Abstract

Purpose

The study's goal was to identify the factors contributing to the practical completion of Kaizen events (KEs). The effect of the work-study man's characteristics, the supervisor's conduct and the autonomy of the Kaizen team are analysed in this study.

Design/methodology/approach

Data were collected from 249 respondents working in the manufacturing sector in India, mainly those who had been involved in Kaizen projects. Three-step procedures, namely, exploratory factor analysis, confirmatory factor analysis and partial least squares, have been applied to test the research hypotheses through structural equational modelling.

Findings

The exploratory factor analysis extracted in-role performance, creative performance and human aspect as latent variables explaining work-study man's performance (eigenvalue = 1). The study's findings indicate that the performance of work-study man (in-role, creative and human) and supervisors' conduct is directly related to the success of KEs. It was shown that supervisors might influence the outcomes of KEs only by moderating the human aspects. Additionally, the degree of autonomy of the Kaizen team was found having a significant positive relationship with the success of KEs.

Practical implications

The current study suggests that in-role and creative performance are prime assets of a work-study man. At the same time, the human aspect is a delicate issue that can affect the supervisor's behaviour. Therefore, the study implies that work-study men have the tactics and abilities to work with other co-workers to make a Kaizen project successful.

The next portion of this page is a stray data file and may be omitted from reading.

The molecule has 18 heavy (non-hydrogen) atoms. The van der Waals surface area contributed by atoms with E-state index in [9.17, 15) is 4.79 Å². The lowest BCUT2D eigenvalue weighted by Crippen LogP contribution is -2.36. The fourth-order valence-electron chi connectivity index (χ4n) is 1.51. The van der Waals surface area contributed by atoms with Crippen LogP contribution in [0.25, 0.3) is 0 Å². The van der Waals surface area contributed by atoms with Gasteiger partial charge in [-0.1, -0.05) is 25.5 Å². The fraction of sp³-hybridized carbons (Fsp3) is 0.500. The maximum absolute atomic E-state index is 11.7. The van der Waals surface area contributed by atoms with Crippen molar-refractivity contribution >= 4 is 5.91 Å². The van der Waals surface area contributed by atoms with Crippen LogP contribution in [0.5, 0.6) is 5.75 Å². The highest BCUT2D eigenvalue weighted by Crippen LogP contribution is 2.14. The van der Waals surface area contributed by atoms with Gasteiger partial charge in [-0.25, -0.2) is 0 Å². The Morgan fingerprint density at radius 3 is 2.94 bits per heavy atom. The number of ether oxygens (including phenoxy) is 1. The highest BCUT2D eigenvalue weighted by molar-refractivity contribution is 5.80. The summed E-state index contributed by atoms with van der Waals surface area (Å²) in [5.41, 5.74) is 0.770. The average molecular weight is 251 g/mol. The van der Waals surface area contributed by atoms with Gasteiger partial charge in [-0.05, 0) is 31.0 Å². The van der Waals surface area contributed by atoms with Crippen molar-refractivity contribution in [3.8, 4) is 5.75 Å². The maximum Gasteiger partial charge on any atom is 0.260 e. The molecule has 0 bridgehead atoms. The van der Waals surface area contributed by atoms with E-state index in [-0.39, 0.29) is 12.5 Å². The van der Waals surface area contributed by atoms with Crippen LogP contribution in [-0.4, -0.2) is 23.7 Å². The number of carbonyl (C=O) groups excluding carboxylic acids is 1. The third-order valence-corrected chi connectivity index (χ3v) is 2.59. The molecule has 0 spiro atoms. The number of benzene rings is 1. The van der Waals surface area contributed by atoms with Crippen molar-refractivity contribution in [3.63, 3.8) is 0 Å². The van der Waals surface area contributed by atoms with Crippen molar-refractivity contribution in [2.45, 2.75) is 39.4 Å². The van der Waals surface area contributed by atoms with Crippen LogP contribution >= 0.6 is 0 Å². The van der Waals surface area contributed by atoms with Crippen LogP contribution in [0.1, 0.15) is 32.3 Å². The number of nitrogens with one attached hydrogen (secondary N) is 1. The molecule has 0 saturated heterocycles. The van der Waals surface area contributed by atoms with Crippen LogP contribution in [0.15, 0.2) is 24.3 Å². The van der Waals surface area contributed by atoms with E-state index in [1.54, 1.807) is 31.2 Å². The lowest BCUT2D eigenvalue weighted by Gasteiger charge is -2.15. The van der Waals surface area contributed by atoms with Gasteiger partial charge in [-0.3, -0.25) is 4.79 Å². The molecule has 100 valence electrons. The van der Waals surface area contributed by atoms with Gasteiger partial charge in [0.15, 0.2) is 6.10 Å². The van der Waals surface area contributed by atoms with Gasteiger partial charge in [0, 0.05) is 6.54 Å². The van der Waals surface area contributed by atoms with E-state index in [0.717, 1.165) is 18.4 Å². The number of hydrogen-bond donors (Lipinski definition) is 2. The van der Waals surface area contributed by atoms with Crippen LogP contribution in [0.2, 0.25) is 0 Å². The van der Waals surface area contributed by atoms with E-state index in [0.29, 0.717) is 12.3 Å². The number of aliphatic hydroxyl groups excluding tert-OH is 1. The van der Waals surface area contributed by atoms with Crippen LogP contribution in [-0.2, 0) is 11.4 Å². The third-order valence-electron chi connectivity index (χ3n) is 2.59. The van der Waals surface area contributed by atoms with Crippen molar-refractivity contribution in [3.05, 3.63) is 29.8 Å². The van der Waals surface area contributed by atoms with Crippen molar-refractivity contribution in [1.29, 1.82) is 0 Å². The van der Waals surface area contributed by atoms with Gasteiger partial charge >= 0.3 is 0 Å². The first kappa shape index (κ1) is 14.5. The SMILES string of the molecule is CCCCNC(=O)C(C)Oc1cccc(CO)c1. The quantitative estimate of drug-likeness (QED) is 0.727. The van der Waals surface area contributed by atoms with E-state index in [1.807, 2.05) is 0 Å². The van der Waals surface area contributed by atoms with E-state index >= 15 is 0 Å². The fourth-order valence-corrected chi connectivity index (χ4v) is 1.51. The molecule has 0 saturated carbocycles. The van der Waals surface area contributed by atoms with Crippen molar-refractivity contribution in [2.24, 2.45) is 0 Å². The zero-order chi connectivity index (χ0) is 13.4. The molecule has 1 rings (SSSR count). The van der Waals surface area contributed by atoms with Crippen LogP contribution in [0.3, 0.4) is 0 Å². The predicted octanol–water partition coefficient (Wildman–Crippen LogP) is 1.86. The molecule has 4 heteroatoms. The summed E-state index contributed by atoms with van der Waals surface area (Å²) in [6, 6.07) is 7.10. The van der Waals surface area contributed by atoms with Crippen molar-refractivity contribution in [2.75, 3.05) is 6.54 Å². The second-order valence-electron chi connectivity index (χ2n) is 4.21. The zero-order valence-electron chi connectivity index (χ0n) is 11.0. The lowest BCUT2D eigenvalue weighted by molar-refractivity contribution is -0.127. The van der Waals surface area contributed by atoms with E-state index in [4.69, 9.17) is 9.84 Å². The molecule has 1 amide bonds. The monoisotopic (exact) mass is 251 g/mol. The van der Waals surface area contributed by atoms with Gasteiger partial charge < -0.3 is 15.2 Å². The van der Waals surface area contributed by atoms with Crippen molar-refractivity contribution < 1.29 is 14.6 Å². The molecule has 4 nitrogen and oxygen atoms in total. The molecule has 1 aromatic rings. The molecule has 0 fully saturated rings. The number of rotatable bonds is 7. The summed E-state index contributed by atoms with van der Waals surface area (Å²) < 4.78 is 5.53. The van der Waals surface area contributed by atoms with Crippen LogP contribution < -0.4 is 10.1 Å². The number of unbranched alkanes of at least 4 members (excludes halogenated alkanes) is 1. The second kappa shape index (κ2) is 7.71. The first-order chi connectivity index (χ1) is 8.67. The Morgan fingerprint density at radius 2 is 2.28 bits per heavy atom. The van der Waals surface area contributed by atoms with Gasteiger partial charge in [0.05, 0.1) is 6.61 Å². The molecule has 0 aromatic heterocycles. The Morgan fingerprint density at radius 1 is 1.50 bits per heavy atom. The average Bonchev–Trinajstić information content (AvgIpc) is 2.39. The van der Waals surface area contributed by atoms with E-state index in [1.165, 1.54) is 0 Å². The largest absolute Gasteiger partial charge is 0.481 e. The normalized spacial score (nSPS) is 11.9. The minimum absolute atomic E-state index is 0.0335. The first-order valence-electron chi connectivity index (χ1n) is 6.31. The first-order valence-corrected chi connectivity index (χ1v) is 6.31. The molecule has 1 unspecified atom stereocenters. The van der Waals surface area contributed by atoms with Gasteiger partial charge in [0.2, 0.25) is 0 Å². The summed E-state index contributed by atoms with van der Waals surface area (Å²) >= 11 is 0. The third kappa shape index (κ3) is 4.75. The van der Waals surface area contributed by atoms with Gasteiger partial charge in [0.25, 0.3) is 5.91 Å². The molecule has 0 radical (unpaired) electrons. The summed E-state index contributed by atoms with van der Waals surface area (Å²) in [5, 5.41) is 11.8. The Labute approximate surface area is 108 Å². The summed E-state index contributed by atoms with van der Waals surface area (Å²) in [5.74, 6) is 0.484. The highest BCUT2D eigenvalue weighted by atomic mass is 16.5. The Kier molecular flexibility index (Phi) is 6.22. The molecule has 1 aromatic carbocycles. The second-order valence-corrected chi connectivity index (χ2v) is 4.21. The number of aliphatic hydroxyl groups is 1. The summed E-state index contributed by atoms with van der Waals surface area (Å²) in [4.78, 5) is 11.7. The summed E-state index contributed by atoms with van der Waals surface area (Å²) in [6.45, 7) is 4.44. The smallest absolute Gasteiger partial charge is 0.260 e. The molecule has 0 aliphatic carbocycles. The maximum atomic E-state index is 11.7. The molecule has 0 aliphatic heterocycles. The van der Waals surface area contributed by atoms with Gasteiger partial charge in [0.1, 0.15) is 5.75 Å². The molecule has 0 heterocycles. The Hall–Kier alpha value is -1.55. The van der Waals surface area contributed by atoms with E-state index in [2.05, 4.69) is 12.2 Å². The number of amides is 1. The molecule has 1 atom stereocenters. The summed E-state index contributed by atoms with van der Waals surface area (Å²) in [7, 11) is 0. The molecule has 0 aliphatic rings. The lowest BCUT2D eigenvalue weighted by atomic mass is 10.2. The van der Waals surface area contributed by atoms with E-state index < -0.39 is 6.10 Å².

Originality/value

Although the significance of Kaizen projects has been widely emphasised, past research has failed to establish what factors contribute to the success of Kaizen efforts. Similarly, the supervisor's critical role has been highlighted several times. However, it is unclear how their conduct influences the relationship between work-study man's performance and the effectiveness of Kaizen projects. This study contributes significantly to organisational culture and human resource management by answering these questions.

Details

The TQM Journal, vol. ahead-of-print no. ahead-of-print
Type: Research Article
ISSN: 1754-2731

Keywords

Article
Publication date: 1 April 1987

Bernard Burnes

Little consideration has been given to the role supervisors play in managing the introduction of new technology. Ignoring their role is shortsighted since supervisors can…

Abstract

Little consideration has been given to the role supervisors play in managing the introduction of new technology. Ignoring their role is shortsighted since supervisors can have a significant effect on the success of new systems. Drawing on research conducted in nine engineering companies, little awareness of forward planning in relation to the human dimensions of technical change is found. There is a crucial need for proper training of supervisors, although the exact approach will depend on the position occupied by them.

Details

Employee Relations, vol. 9 no. 4
Type: Research Article
ISSN: 0142-5455

Keywords

Article
Publication date: 1 April 1994

Dennis J. Adsit, Steven Crom, Dana Jones and Manuel London

Examines the relationships between subordinates′ ratings ofboss‐subordinate relationships and supervisors′ overall performanceratings. Data were collected from 3,232…

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Abstract

Examines the relationships between subordinates′ ratings of boss‐subordinate relationships and supervisors′ overall performance ratings. Data were collected from 3,232 managers (499 work groups) in a large North American information systems firm. Shows that supervisor and subordinate performance ratings were significantly, but not highly‐related. Moderators of this relationship included agreement among subordinates, organizational level, and function. The results have implications for the likely value of upward feedback to managers in different units and the need to educate supervisors in broader aspects of subordinate performance.